Picture this. You are the daughter of the the most prestigious and wealthiest man in the country at the time, the center of the public eye. Your father and mother appear in all of the newspapers, and their faces are plastered on the television screens everywhere you turn. Your siblings are athletic, intelligent and each have faces made for the cameras. But you, you are different. You just do not quite fit in to the mold of the reputation your family possesses. Time goes by and your differences stick out more and more, not just physical differences, but one's going on inside your brain as well. Instead of seeking the right kinds of help, your parents decide to hide you from the public eye that they hold so much power over. They mask your identity from all, as if you never existed at all.

Rosemary Kennedy, sister of JFK, and eldest daughter of Joseph Kennedy and Rose Fitzgerald Kennedy, has been through the most tragic and unforgettable experiences, starting the first day she was brought on to this earth. The Spanish influenza was running rampid in the Boston area during the time Rosemary was born, and doctors were rarely available as a result. On September 13, 1918, Rose Kennedy was set to deliver her daughter Rosemary at their home in Brookline, Massachusetts. In result of the doctors aiding with the medical crisis happening at the time, her delivery took a turn for the worse. The nurse assisting with the birth, forced Rose to hold off on proceeding with the delivery in hopes that a doctor would soon be available. Rosemary was pushed back into the birth canal for two hours, cutting off her oxygen supply, and unfortunately a doctor never came to aid. Those two hours impacted who she was to become, damaging the entirety of her functioning for the rest of her life.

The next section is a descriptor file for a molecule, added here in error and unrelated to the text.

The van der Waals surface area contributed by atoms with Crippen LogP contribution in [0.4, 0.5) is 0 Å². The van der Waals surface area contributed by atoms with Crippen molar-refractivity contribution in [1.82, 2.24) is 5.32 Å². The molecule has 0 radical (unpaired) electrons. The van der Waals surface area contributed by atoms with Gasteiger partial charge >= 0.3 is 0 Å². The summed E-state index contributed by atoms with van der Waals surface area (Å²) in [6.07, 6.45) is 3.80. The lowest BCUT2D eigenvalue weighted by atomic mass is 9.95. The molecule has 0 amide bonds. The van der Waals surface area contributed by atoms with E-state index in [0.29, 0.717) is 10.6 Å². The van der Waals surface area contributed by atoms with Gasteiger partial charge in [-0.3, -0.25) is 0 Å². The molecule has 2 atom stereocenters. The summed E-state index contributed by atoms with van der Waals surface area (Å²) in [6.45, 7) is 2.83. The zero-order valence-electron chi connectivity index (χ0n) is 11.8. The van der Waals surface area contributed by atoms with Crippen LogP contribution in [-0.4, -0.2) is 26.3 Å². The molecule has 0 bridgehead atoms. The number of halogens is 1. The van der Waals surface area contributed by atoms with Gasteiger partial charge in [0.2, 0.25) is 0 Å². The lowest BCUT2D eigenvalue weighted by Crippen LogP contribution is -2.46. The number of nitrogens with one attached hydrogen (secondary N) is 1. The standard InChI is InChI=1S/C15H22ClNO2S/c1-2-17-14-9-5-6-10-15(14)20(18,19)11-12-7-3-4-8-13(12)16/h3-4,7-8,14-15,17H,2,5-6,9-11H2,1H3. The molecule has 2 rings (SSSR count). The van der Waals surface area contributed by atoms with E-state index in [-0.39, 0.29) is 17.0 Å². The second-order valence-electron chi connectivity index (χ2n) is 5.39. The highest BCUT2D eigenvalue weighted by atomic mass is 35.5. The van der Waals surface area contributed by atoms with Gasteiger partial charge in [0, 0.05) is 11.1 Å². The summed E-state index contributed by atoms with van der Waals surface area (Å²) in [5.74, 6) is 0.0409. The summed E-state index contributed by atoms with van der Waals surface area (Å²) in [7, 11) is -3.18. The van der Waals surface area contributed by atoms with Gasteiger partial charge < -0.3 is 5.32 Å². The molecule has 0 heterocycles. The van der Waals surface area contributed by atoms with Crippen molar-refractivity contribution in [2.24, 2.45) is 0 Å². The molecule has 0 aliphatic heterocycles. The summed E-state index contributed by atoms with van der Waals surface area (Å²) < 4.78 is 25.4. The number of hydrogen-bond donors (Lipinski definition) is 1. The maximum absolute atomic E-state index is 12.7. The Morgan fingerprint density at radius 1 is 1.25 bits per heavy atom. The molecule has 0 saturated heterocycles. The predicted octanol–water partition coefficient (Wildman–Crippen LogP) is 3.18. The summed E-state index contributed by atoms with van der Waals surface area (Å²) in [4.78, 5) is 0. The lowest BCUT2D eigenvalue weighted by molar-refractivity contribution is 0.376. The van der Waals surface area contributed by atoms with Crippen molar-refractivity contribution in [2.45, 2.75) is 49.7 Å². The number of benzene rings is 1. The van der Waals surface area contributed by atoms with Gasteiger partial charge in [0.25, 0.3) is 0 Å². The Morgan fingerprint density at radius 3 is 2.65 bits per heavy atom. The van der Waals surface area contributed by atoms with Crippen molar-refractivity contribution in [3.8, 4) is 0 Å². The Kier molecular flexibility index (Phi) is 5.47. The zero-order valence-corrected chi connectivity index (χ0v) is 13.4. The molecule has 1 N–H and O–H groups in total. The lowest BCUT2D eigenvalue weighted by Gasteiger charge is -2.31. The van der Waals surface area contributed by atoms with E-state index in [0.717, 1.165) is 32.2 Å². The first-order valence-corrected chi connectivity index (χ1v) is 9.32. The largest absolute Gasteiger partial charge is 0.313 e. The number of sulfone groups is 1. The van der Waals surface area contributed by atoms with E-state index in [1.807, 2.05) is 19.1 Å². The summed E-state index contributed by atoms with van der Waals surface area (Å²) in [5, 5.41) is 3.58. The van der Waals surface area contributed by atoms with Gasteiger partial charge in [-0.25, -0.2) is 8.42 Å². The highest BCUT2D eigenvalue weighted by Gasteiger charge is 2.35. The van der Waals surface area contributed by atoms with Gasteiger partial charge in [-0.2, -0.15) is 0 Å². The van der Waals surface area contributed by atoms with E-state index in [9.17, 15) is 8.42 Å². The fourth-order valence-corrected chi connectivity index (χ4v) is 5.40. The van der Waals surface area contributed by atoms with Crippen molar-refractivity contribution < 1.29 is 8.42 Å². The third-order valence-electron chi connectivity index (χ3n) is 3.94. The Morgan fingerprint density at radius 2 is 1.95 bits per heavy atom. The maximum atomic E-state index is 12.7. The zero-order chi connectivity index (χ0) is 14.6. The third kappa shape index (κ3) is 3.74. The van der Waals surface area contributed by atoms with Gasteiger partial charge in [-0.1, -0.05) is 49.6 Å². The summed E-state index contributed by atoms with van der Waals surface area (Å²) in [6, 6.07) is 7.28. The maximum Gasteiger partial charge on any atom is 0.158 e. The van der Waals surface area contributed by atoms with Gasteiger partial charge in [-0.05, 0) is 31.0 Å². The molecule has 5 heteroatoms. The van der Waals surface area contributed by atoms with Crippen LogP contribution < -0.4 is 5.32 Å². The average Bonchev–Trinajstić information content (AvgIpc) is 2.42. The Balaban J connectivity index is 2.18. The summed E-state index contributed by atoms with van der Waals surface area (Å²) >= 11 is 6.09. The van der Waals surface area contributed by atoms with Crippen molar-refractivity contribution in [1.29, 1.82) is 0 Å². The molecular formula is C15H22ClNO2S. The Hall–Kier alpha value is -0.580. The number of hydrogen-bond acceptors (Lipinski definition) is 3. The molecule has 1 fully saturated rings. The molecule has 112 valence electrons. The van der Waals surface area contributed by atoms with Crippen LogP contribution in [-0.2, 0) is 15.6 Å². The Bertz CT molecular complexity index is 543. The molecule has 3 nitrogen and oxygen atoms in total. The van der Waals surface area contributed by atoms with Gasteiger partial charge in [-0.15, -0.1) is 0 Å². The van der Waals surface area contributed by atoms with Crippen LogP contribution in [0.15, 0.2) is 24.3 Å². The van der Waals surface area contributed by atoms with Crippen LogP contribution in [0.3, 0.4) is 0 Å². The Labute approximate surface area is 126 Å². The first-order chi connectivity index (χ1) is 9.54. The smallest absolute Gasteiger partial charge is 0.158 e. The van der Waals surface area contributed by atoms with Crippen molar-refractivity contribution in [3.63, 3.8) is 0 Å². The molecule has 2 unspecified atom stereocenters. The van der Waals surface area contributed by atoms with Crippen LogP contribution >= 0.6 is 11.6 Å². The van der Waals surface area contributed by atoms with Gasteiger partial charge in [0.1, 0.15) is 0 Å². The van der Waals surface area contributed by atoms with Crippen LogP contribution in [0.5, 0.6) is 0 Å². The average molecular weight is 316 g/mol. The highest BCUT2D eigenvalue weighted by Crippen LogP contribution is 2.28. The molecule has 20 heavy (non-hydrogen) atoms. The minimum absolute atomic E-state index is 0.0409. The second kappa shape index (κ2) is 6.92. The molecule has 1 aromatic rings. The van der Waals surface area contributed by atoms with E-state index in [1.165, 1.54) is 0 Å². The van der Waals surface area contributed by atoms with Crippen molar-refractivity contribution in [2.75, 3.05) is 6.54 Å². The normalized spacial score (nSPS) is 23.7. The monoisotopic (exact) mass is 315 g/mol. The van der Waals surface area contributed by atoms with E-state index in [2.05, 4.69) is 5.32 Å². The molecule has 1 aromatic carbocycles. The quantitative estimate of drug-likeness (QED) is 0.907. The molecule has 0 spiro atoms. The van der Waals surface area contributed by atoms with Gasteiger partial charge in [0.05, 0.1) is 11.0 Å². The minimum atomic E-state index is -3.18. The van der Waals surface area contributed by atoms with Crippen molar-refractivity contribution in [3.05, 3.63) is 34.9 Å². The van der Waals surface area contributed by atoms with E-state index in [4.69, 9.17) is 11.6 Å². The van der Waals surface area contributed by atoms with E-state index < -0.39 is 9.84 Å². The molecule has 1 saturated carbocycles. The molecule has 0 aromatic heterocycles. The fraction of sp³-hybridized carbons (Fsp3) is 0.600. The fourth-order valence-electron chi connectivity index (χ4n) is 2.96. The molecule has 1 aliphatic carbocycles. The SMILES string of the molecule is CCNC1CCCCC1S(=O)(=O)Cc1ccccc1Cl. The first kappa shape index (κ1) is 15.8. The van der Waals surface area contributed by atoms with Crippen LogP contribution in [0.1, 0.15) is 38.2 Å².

Rosemary’s development was delayed both cognitively as well as academically, leaving her behind in school, consequently, deterring her from moving on to the next grade. Despite all of her efforts to make her parents proud, as time progressed, it seemed she did just the opposite. By the time she turned 23 years old, her father made a decision that he thought was the best for Rosemary: a lobotomy. It was a newly found procedure that he thought would “fix” his daughter. The surgery was unsuccessful, and Rosemary’s capacity was diminished. After this surgery, Rosemary was separated from her family, and was sent to be institutionalized in a Catholic Convent near Wisconsin. Once she was institutionalized, she was given the care she needed and it was no longer a chore to keep her around. She did not have to be hidden, and she could live her life, just as she was, despite the tragic life she lived.

Everything I have told you so far, seems to be the tragic story of who has become known as the “hidden sister” of the Kennedy family. She is much more than all of these horrible things I have shared with you. Rosemary attended a two year community college in her home state of Massachusetts, with the hopes of someday becoming a kindergarten teacher. She has influenced the lives of many, especially those in the field of special education and the advocacy for those with disabilities. In cause of the impact that Rosemary has left on others, her younger sister Eunice reached out to families with children diagnosed with disabilities, providing them with the same opportunities that their neurotypical peers have access to. This evolved to the founding of the Special Olympics, which allowed children to have the experiences that her sister never had as a child.

Rosemary’s story has inspired the advocacy of others against the negative stigmas and issues that surround both intellectual and physical disabilities, and the terrible practices that still go on today, like the one she survived. Rosemary Kennedy’s story of determination and bravery is one that deserves to be heard, one to be used as a tool to further the impacts she has made, to honor her and all she has survived.